Over the seven decades of his long career, Frank Lloyd Wright created some of the most innovative buildings of the 20th century. But advances in building materials and digital design technology -- and his worrying, even megalomaniacal vision of architecture as a tool for social transformation -- have gradually caused the field of architecture to move beyond his shadow. Wright always insisted architects should not confine themselves to merely designing pretty buildings. He believed architecture was "the mother of all arts" and could transform the world.
Herein lies the paradox of his career: he was a visionary figure whose ideas were often so radical and ambitious that they seemed impractical, even dangerous. Throughout his life writers remained suspicious of his intentions, colleagues regarded him as a crank, and clients went around the twist at his utter disregard for agreed-upon budgets and specifications. Wright always knew better; it was just a matter of time before he could convince you of your error. And yet he left a legacy of buildings second to none in American architectural history.
The Milwaukee Art Museum's exhibition "Frank Lloyd Wright: Organic Architecture for the 21st Century" marks the centennial of Taliesin, Wright's legendary, scandal-plagued hilltop home and summer studio in the midst of farmland about 40 miles west of Madison. It is a decent media hook for a Wright show, and the display is housed in a pleasant setting: the Quadracci Pavilion, designed by Santiago Calatrava and opened in 2001. There is a definite poetry to seeing a great architecture exhibition in a dazzling piece of architecture.
Such a contemporary setting is also something of a risk, as the show is expressly conceived to convince us of Wright's enduring importance as an architect. It does not completely succeed, for reasons that I think have more to do with him than the choice of exhibits, or organizational structure. Wright hated cities, and most of his ideas about urbanism remain as impractical today as they were half a century ago. For example Broadacre City, his grand vision of suburban planning, called for every family to have at least an acre of land.
Nonetheless the show's multiple curators -- Frank Lloyd Wright Archives director Bruce Brooks Pfieffer, archives curator and registrar Margo Stipe, Milwaukee Art Museum chief curator Brady Roberts, and Phoenix Art Museum director Jim Ballinger -- make the argument that Wright's idea of organic design, in which architecture, simply put, responds to the local terrain rather than dominating it, presages today's enthusiasm for sustainability and green architecture. The range of projects presented in the exhibition, familiar to anyone with a working knowledge of Wright's career, suggests that Wright's vision of an organic architecture was indeed surprisingly adaptable and sustainable.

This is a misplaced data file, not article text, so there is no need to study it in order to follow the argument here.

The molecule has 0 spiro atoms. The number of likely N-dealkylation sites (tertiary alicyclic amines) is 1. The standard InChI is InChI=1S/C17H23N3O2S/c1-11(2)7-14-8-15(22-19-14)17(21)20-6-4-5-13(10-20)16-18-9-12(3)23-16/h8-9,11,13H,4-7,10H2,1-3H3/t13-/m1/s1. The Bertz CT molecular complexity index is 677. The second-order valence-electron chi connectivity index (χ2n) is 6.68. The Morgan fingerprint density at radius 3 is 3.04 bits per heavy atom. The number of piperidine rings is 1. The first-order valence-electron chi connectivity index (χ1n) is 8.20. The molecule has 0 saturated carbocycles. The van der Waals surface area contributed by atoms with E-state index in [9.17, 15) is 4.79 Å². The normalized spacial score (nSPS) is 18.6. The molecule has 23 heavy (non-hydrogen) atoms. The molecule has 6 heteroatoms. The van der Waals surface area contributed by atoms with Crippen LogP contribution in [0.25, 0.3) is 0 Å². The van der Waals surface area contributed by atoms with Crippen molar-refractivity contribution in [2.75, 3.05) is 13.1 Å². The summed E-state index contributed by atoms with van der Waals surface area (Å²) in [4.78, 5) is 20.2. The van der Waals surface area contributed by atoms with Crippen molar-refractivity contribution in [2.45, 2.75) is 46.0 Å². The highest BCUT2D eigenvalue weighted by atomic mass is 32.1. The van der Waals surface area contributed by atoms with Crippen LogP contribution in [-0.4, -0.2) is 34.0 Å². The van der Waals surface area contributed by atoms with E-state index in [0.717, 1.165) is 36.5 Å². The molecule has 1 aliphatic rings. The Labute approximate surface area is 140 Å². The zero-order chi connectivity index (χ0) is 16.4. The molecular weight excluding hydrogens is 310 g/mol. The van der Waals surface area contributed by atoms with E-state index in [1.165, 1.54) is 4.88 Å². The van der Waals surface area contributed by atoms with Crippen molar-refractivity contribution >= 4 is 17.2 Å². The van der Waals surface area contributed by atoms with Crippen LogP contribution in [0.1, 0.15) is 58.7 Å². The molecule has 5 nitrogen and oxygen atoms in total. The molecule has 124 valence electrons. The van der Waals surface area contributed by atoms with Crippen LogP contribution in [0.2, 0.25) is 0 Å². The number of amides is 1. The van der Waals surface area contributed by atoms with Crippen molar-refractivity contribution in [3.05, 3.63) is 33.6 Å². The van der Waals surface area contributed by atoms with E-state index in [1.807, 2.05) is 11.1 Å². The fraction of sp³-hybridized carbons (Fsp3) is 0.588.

In fact, the more challenging the terrain, the more creative and inventive Wright became. Think of "Falling Water," built in 1936 over a waterfall and connected with nature in a profound way, or the "Raul Bailleres House," commissioned in 1952 for a rugged clifftop location in Acapulco, Mexico, but never built. The design takes its primary cues from -- and incorporates -- massive circular boulders in the landscape. A steeped terrace down to the sea is also elegantly and sensitively integrated into its surroundings.
But the question remains: how much of the architect's enthusiasm for natural local materials and sensitivity to site was a product of his old-fashioned, hardy outdoor upbringing in 19th-century rural Wisconsin -- Wright was born in 1867 and raised on farmland settled by his Welsh ancestors -- and how much of it was a forward-looking and visionary gesture concerned with environmental sustainability? Wright certainly revered nature throughout his life, despite the very modernist grammar of his designs.
It is not easy to approach Wright in a new way, given the volume of literature about him and his career and the abundance of past exhibitions and museum catalogues devoted to his designs. The present show covers a lot of familiar territory, which is probably inevitable, though happily includes 33 design drawings borrowed from the Frank Lloyd Wright Foundation that have never been publicly exhibited. (The drawings are among 100 works on paper that make up the majority of the show, about two thirds of the exhibits.)
I am not sure I believe Wright was a pioneer of sustainable architecture: he was never averse to using re-enforced concrete, a material that he helped to pioneer. (The Guggenheim museum, completed in 1959, is an example.) But I do believe the curators are correct in their belief that there is something valuable to be learned from Wright's designs, something relevant to our time. And yet I can't put my finger exactly on what that is. Perhaps it is simply attitudinal.
-Benjamin Genocchio, ARTINFO
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